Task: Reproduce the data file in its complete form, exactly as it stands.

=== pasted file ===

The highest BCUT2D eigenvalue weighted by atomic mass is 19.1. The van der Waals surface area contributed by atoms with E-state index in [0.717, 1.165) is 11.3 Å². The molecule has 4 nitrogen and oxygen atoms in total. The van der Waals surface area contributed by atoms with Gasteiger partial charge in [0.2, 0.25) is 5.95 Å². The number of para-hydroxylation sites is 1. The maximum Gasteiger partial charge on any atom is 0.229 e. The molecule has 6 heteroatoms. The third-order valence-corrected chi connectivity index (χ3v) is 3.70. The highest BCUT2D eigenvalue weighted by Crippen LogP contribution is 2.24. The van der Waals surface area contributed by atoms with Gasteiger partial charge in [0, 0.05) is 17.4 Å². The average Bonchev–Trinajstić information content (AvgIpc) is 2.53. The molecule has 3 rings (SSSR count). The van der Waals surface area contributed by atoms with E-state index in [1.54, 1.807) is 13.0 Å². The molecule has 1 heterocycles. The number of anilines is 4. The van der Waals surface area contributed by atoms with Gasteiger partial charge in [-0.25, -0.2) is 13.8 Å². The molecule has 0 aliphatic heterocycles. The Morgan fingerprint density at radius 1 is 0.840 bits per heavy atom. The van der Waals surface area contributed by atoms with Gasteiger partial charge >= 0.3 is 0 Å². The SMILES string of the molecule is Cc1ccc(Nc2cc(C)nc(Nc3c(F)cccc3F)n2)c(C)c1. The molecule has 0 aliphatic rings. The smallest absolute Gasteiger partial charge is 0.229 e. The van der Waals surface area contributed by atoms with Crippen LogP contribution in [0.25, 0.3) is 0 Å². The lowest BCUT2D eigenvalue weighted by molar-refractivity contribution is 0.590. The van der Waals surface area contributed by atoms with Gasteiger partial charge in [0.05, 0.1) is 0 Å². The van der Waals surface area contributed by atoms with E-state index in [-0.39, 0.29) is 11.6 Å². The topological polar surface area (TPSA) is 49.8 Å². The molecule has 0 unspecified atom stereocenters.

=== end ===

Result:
The highest BCUT2D eigenvalue weighted by atomic mass is 19.1. The van der Waals surface area contributed by atoms with E-state index in [0.717, 1.165) is 11.3 Å². The molecule has 4 nitrogen and oxygen atoms in total. The van der Waals surface area contributed by atoms with Gasteiger partial charge in [0.2, 0.25) is 5.95 Å². The number of para-hydroxylation sites is 1. The maximum Gasteiger partial charge on any atom is 0.229 e. The molecule has 6 heteroatoms. The third-order valence-corrected chi connectivity index (χ3v) is 3.70. The highest BCUT2D eigenvalue weighted by Crippen LogP contribution is 2.24. The van der Waals surface area contributed by atoms with Gasteiger partial charge in [0, 0.05) is 17.4 Å². The average Bonchev–Trinajstić information content (AvgIpc) is 2.53. The molecule has 3 rings (SSSR count). The van der Waals surface area contributed by atoms with E-state index in [1.54, 1.807) is 13.0 Å². The molecule has 1 heterocycles. The number of anilines is 4. The van der Waals surface area contributed by atoms with Gasteiger partial charge in [-0.25, -0.2) is 13.8 Å². The molecule has 0 aliphatic heterocycles. The Morgan fingerprint density at radius 1 is 0.840 bits per heavy atom. The van der Waals surface area contributed by atoms with Gasteiger partial charge >= 0.3 is 0 Å². The SMILES string of the molecule is Cc1ccc(Nc2cc(C)nc(Nc3c(F)cccc3F)n2)c(C)c1. The molecule has 0 aliphatic rings. The smallest absolute Gasteiger partial charge is 0.229 e. The van der Waals surface area contributed by atoms with Crippen LogP contribution in [0.25, 0.3) is 0 Å². The lowest BCUT2D eigenvalue weighted by molar-refractivity contribution is 0.590. The van der Waals surface area contributed by atoms with Gasteiger partial charge in [0.05, 0.1) is 0 Å². The van der Waals surface area contributed by atoms with E-state index in [-0.39, 0.29) is 11.6 Å². The topological polar surface area (TPSA) is 49.8 Å². The molecule has 0 unspecified atom stereocenters.